Just days before the election, 60 Minutes II did a hatchet job on
National Missile Defense — apparently because GOP presidential
candidate George W. Bush said he intended to deploy one, if elected.
Gov. Bush was elected anyway, so 60 Minutes II quickly updated their NMD
hatchet job and ran it, again,

the day after Christmas.

If you watched either 60 Minutes II episode, and have been reading these columns, you know that what Dan Rather really did was to expose one defect of the ABM system proposed by Clinton-Gore that the Bush-Cheney NMD system may well not even have.

The ABM system that we and the Soviets promised each other we wouldn’t build — by the 1972 ABM Treaty — would have been a nuke-hits-nuke system. It never occurred to anyone before Clinton-Gore came to town that anyone would waste a perfectly good, highly accurate, zillion dollar ICBM to deliver a few hundred pounds of anthrax spores to some farmer’s plowed field halfway around the world. So there was no requirement for our outgoing nuke to even hit — much less totally destroy — their incoming nukes. As the old adage has it, “Close only counts in horseshoes and exo-atmospheric enhanced-radiation nuke explosions.” Similarly, if several incoming nukes (or one nuke and several balloon decoys) were fairly close together, one of our outgoing nukes would take out all of them.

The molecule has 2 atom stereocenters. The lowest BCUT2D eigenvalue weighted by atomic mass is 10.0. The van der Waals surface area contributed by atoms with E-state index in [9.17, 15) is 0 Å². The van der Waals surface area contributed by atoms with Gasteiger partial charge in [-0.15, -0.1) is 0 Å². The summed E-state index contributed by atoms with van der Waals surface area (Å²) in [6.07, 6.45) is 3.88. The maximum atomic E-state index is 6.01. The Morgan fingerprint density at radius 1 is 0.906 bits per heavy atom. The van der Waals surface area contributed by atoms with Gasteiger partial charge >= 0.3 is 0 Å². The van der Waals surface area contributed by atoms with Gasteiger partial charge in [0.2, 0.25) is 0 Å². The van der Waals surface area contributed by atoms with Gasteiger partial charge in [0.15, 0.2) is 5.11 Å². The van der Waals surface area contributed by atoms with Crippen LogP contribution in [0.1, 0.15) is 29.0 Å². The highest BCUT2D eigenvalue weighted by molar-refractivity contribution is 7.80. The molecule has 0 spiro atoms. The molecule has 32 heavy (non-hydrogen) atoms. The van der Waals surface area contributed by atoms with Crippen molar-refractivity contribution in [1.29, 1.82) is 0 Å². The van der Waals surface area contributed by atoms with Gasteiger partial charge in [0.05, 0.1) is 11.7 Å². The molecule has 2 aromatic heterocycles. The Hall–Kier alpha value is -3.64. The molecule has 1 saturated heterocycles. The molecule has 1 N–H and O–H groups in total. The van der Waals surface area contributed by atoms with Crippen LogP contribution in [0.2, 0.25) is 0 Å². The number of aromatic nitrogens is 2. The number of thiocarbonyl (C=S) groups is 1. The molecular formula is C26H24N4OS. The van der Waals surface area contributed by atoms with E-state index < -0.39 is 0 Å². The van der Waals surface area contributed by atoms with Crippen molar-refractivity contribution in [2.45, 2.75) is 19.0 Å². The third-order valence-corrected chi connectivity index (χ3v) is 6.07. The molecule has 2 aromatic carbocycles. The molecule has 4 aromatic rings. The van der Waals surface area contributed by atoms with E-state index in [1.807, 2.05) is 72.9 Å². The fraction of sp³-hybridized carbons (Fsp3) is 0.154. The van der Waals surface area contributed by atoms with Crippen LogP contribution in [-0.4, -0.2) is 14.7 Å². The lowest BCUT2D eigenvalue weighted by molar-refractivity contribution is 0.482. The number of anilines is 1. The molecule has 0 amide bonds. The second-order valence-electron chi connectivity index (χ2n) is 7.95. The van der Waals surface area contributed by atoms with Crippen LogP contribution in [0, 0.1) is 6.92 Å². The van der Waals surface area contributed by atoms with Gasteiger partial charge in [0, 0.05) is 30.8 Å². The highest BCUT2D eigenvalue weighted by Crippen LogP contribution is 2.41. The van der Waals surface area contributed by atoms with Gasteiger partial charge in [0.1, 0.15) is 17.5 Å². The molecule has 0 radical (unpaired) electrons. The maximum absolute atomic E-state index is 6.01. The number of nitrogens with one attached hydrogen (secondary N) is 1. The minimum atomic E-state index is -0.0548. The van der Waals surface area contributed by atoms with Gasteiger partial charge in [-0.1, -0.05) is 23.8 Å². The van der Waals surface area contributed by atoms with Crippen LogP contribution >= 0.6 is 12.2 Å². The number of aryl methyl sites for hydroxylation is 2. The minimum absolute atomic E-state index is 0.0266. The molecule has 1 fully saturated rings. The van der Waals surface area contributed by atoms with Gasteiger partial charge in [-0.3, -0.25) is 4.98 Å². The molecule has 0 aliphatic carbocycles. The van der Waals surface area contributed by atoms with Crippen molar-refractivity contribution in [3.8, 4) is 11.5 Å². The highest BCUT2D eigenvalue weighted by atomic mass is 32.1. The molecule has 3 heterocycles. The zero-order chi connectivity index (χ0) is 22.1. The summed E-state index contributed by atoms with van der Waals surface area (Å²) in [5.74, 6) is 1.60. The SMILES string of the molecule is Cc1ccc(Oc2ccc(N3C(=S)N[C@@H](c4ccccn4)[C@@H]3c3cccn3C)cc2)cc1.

The full-blown nuke-hits-nuke system (now prohibited by the ABM Treaty) would have had to counter hundreds, perhaps thousands, of incoming nukes and decoys. Under an attack like that, the ABM target acquisition and battle-management problems are horrendous, perhaps unsolvable. But if only a few incoming targets need be acquired and destroyed or disabled exo-atmospherically, the problem of defending the American homeland against certain potential enemies — like North Korea — definitely becomes manageable.

But the 1991 Gulf War had come along and the Iraqis launched a few dozen

short-range highly inaccurate ballistic missiles (Scuds)
in the general direction of Israel and Saudi Arabia. We were concerned that the Iraqi missiles might be carrying nuke warheads (which it turned out the Iraqis didn’t have) or chem-bio warheads (which it turned out the Iraqis did have, but didn’t use). So we attempted to intercept the Iraqi Scuds with our air defense missiles armed with conventional high-explosive warheads. Sometimes we intercepted them and destroyed the missile in air but sometimes, even when we intercepted the missile, the warhead — which is permanently attached to the missile — fell and exploded somewhere other than where it would have fallen if we hadn’t intercepted the missile. That is apparently what happened in the incident where more than a hundred American servicemen were killed or wounded in their barracks in Saudi Arabia.